Place Mushrooms in Sunlight to Get Your Vitamin D: Part Two

Mushrooms are not only wonderful sources of vitamin D, but they offer us many opportunities for maintaining and improving health. Whether you expose cultivated mushrooms or wildly-harvested edibles, both become jam-packed with vitamin D after light exposure.
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How much vitamin D can 100 grams of fresh mushrooms make from sunlight? A lot, but a lot more when mushrooms are dried, pulverized, and then exposed to UVB light lamps. Caution: Using UVB light lamps can cause damage to your eyes and skin. Do not attempt this without taking necessary precautions.


Robert Beelman at Penn State University was one of the pioneers who learned that pulsing high intensity beams of UV could generate vitamin D (and also -- bonus -- surface-sterilize the mushrooms). Thanks in large part to his work, UV-exposed mushrooms -- primarily the fresh button variety -- are increasingly available in grocery stores. When we ranked the vitamin D concentrations of shiitake exposed to no light, exposed to sunlight with gills up, and exposed to continuous UVB light after slicing, the results were impressive: more than a six-fold increase under UVB light compared with sunlight.

These results make sense. When mushrooms were sliced, more ergosterol-rich surface area was exposed. The indoor UV light was more intense than sunlight. The combination of these resulted in more vitamin D being produced. Although up to 12 hours of sun exposure to upside-down (gills up) shiitakes created 46,000 IU of vitamin D, I am sure sliced ones would give you more, as the surface area would increase. However, the sun is a convenient source of UVB, whereas setting up a UVB light chamber is not.


Here is how to do it:

1. Obtain fresh organic shiitake, maitake, button, oyster, shimeji or other mushrooms.

2. On a sunny day in June, July or August, slice the fresh mushrooms. Place them evenly on a tray exposed directly to the sun from 10 a.m. to 4 p.m.

3. Before nightfall, cover the mushrooms with a layer of cardboard to block moisture from dewfall.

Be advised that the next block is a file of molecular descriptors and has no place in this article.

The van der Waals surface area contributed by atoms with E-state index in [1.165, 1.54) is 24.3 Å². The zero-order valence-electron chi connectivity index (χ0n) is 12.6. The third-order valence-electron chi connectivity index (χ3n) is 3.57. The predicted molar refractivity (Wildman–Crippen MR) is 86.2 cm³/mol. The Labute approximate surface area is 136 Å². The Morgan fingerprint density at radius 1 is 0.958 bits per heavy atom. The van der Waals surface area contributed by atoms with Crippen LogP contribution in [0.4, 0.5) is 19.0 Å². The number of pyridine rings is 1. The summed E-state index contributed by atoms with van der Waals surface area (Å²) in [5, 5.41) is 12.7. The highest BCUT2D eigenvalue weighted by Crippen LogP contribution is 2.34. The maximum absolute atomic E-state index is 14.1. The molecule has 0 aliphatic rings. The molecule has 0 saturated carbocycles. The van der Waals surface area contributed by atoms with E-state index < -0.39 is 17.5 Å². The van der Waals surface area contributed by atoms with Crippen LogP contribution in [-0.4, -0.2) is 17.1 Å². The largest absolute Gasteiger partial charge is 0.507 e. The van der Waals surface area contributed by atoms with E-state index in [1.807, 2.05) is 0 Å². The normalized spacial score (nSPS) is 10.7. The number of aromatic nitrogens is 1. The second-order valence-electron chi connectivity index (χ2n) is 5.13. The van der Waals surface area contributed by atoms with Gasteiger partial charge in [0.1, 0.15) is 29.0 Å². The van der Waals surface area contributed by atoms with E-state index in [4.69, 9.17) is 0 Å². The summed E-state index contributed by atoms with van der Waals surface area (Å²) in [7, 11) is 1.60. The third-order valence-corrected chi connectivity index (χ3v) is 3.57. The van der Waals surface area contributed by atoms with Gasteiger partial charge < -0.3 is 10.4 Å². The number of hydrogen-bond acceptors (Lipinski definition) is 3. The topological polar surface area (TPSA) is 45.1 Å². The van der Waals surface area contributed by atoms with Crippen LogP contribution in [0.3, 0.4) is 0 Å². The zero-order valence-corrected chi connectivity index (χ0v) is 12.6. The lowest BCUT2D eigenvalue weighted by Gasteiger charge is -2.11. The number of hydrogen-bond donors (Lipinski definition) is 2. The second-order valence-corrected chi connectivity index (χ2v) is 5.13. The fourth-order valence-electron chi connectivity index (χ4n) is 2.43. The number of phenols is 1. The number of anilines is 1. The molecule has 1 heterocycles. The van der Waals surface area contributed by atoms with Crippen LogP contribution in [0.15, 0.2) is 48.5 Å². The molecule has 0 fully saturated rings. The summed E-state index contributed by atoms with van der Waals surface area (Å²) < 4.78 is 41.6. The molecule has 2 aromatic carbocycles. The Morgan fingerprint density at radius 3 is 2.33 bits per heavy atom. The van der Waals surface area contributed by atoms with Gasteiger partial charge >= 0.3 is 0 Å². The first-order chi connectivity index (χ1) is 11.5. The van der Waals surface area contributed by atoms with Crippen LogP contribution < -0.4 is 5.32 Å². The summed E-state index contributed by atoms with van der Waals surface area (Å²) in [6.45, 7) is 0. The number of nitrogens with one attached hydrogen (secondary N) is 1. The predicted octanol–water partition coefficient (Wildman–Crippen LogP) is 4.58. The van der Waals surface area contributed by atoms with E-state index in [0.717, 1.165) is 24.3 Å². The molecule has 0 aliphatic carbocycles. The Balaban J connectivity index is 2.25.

4. The next clear day repeat exposure to the sun from 10 a.m. to 4 p.m.

5. Remove the mushrooms and finish drying (if necessary in a food dehydrator until they are crispy).


6. When thoroughly dry, store in a glass jar or sealed container. Adding a tablespoon of uncooked rice as a moisture absorber will help keep the mushrooms dry. The mushrooms should be good for a year or more, depending upon conditions.

7. Take 10 grams daily per person, about a small handful. Rehydrate in water for one hour. The mushrooms will swell. Then cook as desired.




A natural question to ask is how much of the vitamin D from consuming mushrooms makes it into the bloodstream. Comparing 26 people who took a vitamin D2 supplement to 26 others ingesting vitamin D-enriched mushrooms four times per week for five weeks, researchers at the University Medical Center in Frieburg, Germany found that the serum levels of vitamin D were similar. They used button mushrooms exposed to UV light that resulted in 20,000 IU/100 grams fresh weight. Subjects ingested 120 grams fresh (≈24,000 IU) of vitamin D-enriched mushrooms, which is about a quarter of a pound, roughly a handful. The results showed similar levels of vitamin D were absorbed in the blood in both groups: Those who ingested a supplement in pill form and those who put freshly-cooked mushrooms in soup. At the end of the study, both groups' serum vitamin D levels increased to ~50 nmol/L, which is considered to be a healthy baseline level. A general consensus amongst many health care practitioners is that you need to replenish your vitamin D so blood serum levels are between 50 and 125 nmol/L of 25-hydroxyvitamin D. Care should be taken to avoid over-supplementation, as serum levels over 125 nmol/L can be hazardous (see chart).


Mushrooms are not only wonderful sources of vitamin D, but they offer us many opportunities for maintaining and improving health. Whether you expose cultivated mushrooms or wildly-harvested edibles, both become jam-packed with vitamin D after light exposure. Mushrooms are truly super foods!

References Used for This Blog:

  • Beelman, R. & M. Kalaras. "Post-harvest Vitamin D Enrichment of Fresh Mushrooms." HAL Project# MU07018 (April 30, 2009), Penn State University.

  • U.S. Mushroom Council & Australian Mushroom Growers Association.
  • Holick, M.F. "Vitamin D Deficiency." New England Journal of Medicine, 2007; 357(3):266-81.
  • Institute of Medicine. "Dietary Reference Intakes for Calcium and Vitamin D." 2010. Washington, DC.
  • Lappe J.M., Travers-Gustafson D., Davies K.M., Recker R.R., Heaney R.P. "Vitamin D and calcium supplementation reduces cancer risk: results of a randomized trial." American Journal of Clinical Nutrition. 2007; 85(6):1586-1591.
  • Rejnmark, L. "Vitamin D with Calcium Reduces Mortality: Patient Level Pooled Analysis of 70,528 Patients from Eight Major Vitamin D Trials." Journal of Clinical Endocrinology and Metabolism. Published online May 17, 2012, doi: 10.1210/jc.2011-3328.
  • Stamets, P. & G. Plotnikoff. "Anticancer Medicinal Mushrooms Can Provide Significant Vitamin D 2 (Ergocalciferol)." International Journal of Medicinal Mushrooms. 2005; 7(3):471-472.
  • Stamets, P. "Notes on Nutritional Properties of Culinary-Medicinal Mushrooms" International Journal of Medicinal Mushrooms. 2005; 7(1&2):103-110.
  • Stamets, P. Mycelium Running: How Mushrooms Can Help Save the World. 2005. Ten Speed Press, Berkeley.
  • Urbain, P., et al. "Bioavailability of vitamin D2 from UV-B-irradiated button mushrooms in healthy adults deficient in serum 25-hydroxyvitamin D: a randomized controlled trial." European Journal of Clinical Nutrition. 2011; 65:965-971.
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